L.A. Man Sentenced to Over 7 Years in Prison for Using Information from Elderly Victims to Obtain Credit Cards and Buy Luxury Goods
LOS ANGELES – A Los Angeles man was sentenced yesterday morning to 90 months in federal prison for his role in an international identity theft and credit card fraud scheme which targeted elderly cardholders.
Sedrick Bagby, 36, who resides in South Los Angeles, received the prison sentence yesterday morning from United States District Judge Dale S. Fischer, who also ordered Bagby to pay over $288 thousand in restitution, which represents the total amount of losses while Bagby was part of the scheme.
Bagby was arrested in March 2012 and pleaded guilty to one count of conspiracy to commit bank fraud in June 2012. According to court documents, Bagby was involved in a conspiracy that took control of about thirty credit cards, most of which belonged to elderly victims. As part of the scheme, British members of the fraud scheme impersonated the typically elderly cardholders and asked the credit card company to send replacement cards to the Southern California. The British members would claim to be on vacation in Southern California and state that they planned to make large purchases while there.
After the fraudulently obtained replacement cards arrived in Southern California, armed with fake driver’s licenses that matched the victims’ identities, Bagby and other members of the scheme used the credit cards to attempt to purchase more than $371 thousand in luxury goods, including Rolex watches and items at Louis Vuitton, Geary’s, and Ben Bridge Jeweler’s stores across Southern California.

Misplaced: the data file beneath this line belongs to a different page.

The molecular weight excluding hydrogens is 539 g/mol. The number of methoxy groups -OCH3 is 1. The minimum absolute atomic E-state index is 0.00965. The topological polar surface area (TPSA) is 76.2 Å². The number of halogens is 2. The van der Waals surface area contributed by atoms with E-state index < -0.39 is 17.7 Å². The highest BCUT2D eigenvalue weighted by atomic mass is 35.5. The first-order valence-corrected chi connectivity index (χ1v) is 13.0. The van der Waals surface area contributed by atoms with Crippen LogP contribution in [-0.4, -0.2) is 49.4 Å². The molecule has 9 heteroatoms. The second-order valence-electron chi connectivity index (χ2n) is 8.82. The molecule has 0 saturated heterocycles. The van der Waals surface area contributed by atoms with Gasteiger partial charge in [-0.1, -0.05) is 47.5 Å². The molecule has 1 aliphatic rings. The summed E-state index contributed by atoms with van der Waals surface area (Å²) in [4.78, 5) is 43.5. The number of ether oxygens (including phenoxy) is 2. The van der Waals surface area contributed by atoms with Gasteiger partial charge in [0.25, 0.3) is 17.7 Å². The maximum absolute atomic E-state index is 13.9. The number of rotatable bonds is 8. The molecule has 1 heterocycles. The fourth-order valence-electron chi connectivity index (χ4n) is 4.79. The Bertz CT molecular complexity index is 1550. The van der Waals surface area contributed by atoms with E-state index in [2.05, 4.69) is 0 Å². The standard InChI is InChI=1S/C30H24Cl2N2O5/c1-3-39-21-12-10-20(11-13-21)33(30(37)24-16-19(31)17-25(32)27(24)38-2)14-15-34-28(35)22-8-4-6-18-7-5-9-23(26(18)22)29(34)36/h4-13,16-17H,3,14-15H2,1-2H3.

Prior to Bagby’s sentencing, another member of the conspiracy – Doren Harold Ward, 37, of Park La Brea – was convicted following a four-day jury trial of six felony counts, including conspiracy to commit bank fraud, bank fraud, credit card fraud, and aggravated identity theft. Ward is scheduled to be sentenced by United States District Judge Terry J. Hatter on October 22.
This case is the product of an investigation by the Los Angeles Identity Theft and Economic Crimes (ITEC) Task Force, a U.S. Postal Inspection Service-funded task force. ITEC includes Postal Inspectors and agents from the United States Secret Service. The Costa Mesa Police Department provided assistance in the investigation.
Release No. 12-128
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